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. Last Updated: 07/27/2016

Job Agency Ethics Come Under Fire




A pharmaceutical company hired a midlevel employee through a reputable recruitment agency. The employee was qualified for the job and got along with his teammates; everything was going well.


Until the recruitment agency appeared again a few months later, this time to poach the employee for another, newer client.


The story illustrates just one of the many unethical acts common in the job-placement market, said David Kennedy, president of the Association of International Pharmaceutical Manufacturers, or AIPM.


After seeing recruitment agencies dupe some of its 52 company members, the AIPM placed an advertisement in the March 21 edition of The Moscow Times calling on recruitment agencies in Russia to reform their practices.


"There is no loyalty to the client," Kennedy said. "These are things that need to be written into some accepted code of conduct."


In a market low on qualified labor, companies rely on recruitment agencies to hunt their heads for them. Phone books list over 100 recruitment agencies operating in the city, filling positions ranging from entry-level secretaries and drivers to executive-level managers.


Placement fees vary between agencies, but they can be as high as 30 percent of the employee's annual salary, agencies said.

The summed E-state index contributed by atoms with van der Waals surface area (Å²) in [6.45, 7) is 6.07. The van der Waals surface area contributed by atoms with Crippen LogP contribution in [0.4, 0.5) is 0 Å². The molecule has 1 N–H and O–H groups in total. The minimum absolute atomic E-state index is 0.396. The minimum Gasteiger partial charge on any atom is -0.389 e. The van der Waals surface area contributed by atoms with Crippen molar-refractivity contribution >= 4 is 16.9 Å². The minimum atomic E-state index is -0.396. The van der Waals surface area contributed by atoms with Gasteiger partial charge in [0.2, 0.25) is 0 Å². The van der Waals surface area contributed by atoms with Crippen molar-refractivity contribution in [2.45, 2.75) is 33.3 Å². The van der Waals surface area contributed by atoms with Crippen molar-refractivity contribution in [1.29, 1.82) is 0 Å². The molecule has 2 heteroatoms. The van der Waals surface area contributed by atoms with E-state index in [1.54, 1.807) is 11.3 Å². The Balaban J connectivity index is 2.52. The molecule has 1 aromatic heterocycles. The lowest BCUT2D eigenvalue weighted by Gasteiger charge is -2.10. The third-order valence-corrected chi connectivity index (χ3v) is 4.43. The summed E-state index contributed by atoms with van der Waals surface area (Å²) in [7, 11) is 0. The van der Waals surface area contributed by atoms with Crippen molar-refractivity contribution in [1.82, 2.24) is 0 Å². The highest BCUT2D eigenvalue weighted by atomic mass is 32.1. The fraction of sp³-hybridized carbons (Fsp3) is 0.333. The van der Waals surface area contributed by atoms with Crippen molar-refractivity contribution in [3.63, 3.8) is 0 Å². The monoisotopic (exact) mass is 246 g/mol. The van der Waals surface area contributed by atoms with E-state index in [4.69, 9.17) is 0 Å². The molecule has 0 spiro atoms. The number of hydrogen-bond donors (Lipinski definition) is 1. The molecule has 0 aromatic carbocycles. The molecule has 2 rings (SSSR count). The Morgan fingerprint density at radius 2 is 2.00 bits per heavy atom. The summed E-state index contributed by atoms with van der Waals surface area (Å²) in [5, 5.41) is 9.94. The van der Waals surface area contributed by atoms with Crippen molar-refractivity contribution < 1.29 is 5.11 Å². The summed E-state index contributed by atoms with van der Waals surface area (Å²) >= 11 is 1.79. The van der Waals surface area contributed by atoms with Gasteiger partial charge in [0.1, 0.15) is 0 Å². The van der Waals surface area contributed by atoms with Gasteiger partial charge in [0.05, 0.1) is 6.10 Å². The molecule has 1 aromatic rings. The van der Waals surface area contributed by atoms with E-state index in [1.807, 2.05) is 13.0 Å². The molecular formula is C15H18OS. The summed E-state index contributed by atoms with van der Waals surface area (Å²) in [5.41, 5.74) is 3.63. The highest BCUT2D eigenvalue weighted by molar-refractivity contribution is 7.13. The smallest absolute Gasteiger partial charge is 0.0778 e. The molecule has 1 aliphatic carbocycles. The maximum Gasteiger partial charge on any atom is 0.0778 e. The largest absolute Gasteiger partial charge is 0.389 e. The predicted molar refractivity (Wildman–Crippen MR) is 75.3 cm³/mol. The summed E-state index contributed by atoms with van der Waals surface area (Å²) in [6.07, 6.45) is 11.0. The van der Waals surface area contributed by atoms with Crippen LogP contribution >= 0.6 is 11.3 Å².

One complaint from companies is that agencies do not take job qualifications seriously. One company head said he's been given dozens of resumes for candidates that don't meet the basic criteria.


Olga Zabina, human resources manager at pharmaceutical company Yamanouchi Europe B.V., said her company had a problem when the recruitment agency didn't properly screen its candidate.


"It wasn't that he was not qualified. But he was unable to get along with the team. And when we looked into his past, we found there were similar problems," Zabina said.


Confidentiality is another problem, said Robert Marshall, company manager at Pfizer International.


"Unsolicited CVs are floated around to companies over communal fax machines," Marshall said. "Candidates themselves sometimes have no idea where these CVs are ending up. And it can be awkward if news floats back to his employer that he's looking for another job."


Headhunters themselves said that within the industry, agents who leave one job placement company for another are apt to rob the first company of its contacts.


"But the problems in the market are not just the fault of agencies. Companies, too, make it hard for agencies to work by accepting resumes from many and not being loyal to one," said Koen Breken of the job placement agency Commonwealth Resources.


The five recruitment agencies called for this story said they were not surprised by the AIPM's complaints, and that unethical practices occur "more often than you'd think."


But by not identifying the guilty agencies, the AIPM was blaming the entire industry for the deviances of a few, said Sergei Fyodorov, director of Super Personnel Group.


"We give our resumes to clients hand to hand," he said. "And as long as a client is a client, we do not steal their employees from them."


George Abudashvili, senior partner with Deloitte & Touche/Ward Howell, a long-time Moscow executive recruiter, agreed that the AIPM ad would have had a greater impact had it been bolder and identified the offenders.


But ultimately, the problem lies in Russia's prevailing business ethic, he said.


"If you're going to blame someone, you have to blame the whole country," Abudashvili said. "All of the markets are unprofessional, so you need to pull yourself together and struggle with problems that face you."